“William Lloyd Garrison introduced a series of resolutions condemning the ATS yet again, for pretending to move on the issue, while not moving at all. He mocked the resolution passed by the special committee of the ATS. They were now willing to discuss “those moral duties which grow out of the existence of slavery.” Imagine a tract on  “‘The moral duties growing out of the existence’ of piracy, high­way robbery, and burglary ! Why, these are sins to be exterminated at once, and the moral duty is to slay them at once.”

“Does any moral duty throw out of drunkenness, to the drunkard, except that of immediately turning from it? Does any moral duty grow out of adultery, to the adulterer, except that of immediately turning from it? Does any moral duty grow out of either of these sins, to those in the community who have not committed them, except utter opposition to them, at all times and in all places? It is utterly absurd to speak of any moral duty but this growing out of a sin!”

“The society wished to discuss slavery, and all other issues, “in a fraternal spirit.” But Charles K. Whipple posed the crucial question: “Fraternal to whom? To the slave, sympathizing with his bondage ‘as bound with him’ [Hebrews 13:3]? Is there the slightest probability that Rev. Baron Stow, with those members of his ‘respectable white’ church who have a vote in the Tract Society, had this in their minds when they voted?”

On the contrary, “fraternity” and “Christian spirit” had always been extended toward slave-holders, not to the slaves nor to anyone too ardently anti-slavery. Whipple’s judgment was that the Boston society was gaining “the reputation” of opposing slavery without having taken any real steps to actually do so, and that the majority of people were being deluded into believing that they had done their duty by supporting Boston and not New York. Whipple concluded that this belief was “pernicious,” was “an acceptance of something false as true,” and as “a direct, and gross, misleading of the minds of men in regard to the actual truth.”


“We have much theology, but what does it amount to?”: William Lloyd Garrison’s critique of the American Tract Society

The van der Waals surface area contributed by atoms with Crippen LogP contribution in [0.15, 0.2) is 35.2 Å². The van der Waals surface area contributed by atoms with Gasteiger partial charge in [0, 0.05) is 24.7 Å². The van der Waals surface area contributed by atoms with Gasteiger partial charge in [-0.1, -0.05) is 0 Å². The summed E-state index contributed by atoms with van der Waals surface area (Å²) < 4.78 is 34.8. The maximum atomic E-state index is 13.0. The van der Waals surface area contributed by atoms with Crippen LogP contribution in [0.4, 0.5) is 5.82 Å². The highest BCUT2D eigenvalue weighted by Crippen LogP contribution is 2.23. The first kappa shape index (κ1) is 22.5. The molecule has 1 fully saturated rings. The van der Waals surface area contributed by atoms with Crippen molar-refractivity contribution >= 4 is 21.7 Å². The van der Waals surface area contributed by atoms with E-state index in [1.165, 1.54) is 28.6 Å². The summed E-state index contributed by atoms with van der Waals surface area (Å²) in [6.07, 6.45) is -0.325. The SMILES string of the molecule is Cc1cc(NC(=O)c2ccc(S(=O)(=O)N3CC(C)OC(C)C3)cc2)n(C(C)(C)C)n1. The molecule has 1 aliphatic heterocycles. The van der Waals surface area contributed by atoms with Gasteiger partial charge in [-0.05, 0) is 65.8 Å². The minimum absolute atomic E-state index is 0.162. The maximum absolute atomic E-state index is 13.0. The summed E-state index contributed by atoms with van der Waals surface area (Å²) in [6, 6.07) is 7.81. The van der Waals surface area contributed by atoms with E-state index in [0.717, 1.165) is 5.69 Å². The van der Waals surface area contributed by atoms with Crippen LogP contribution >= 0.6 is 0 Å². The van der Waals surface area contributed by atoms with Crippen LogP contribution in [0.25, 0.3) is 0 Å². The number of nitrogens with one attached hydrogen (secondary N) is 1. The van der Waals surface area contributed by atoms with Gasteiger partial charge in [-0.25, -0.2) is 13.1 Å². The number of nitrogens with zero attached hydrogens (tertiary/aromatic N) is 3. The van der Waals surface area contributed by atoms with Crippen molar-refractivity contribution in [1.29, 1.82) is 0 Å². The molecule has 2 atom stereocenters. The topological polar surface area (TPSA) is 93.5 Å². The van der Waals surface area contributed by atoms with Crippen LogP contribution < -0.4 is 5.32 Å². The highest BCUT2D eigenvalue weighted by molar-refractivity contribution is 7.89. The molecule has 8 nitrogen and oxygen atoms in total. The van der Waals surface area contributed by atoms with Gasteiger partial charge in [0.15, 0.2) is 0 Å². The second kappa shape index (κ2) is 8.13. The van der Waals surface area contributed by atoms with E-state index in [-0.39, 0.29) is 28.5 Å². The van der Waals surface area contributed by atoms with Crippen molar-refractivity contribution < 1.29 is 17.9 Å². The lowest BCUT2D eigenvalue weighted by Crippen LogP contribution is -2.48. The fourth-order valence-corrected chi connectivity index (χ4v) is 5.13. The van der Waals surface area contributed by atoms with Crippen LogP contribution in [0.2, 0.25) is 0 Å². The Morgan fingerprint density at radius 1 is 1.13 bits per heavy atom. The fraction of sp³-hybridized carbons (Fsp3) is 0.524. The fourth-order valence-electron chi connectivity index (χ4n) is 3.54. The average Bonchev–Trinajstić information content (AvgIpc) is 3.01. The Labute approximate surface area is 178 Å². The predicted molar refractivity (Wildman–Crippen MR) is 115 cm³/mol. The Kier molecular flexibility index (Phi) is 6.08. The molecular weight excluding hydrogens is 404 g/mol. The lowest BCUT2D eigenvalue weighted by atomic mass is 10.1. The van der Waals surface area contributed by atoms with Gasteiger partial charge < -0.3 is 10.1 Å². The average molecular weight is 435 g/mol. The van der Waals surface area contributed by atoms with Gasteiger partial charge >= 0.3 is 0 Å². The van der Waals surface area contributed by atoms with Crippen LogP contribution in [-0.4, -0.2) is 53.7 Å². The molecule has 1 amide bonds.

The 1857 meeting of the New England Anti-Slavery Convention leveled a number of critiques, including the Dred Scott decision, the Republican Party, and the local newspaper. But the topic that took up the largest amount of discussion was the American Tract Society. William Lloyd Garrison introduced several resolutions condemning the ATS, as well as a full length speech on the floor, which contain a profound critique of American Christianity. Unfortunately, it appears that this material has been resting silent in the archived pages of The Liberator, so in an effort to let Garrison “be heard!” again, I’ve transcribed and formatted them here:

New England Anti-Slavery Convention meeting minutes:

Speech of William Lloyd Garrison

Background and Significance

The controversy surrounding the American Tract Society (ATS) was of such prominence that Abraham Lincoln referenced it in the Lincoln/Douglas debates of 1858: “What has jarred and shaken the great American Tract Society recently, not yet splitting it but sure to divide it in the end?” (The Lincoln-Douglas Debates of 1858, 479). The ATS was formed in 1814 in Boston, and another branch was formed in New York in 1825 (A Brief History of the American Tract Society). The two organizations then partnered together, and was known generally as a single organization that published tens of thousands of tracts each year and distributed them through a network of colporters in every part of the country.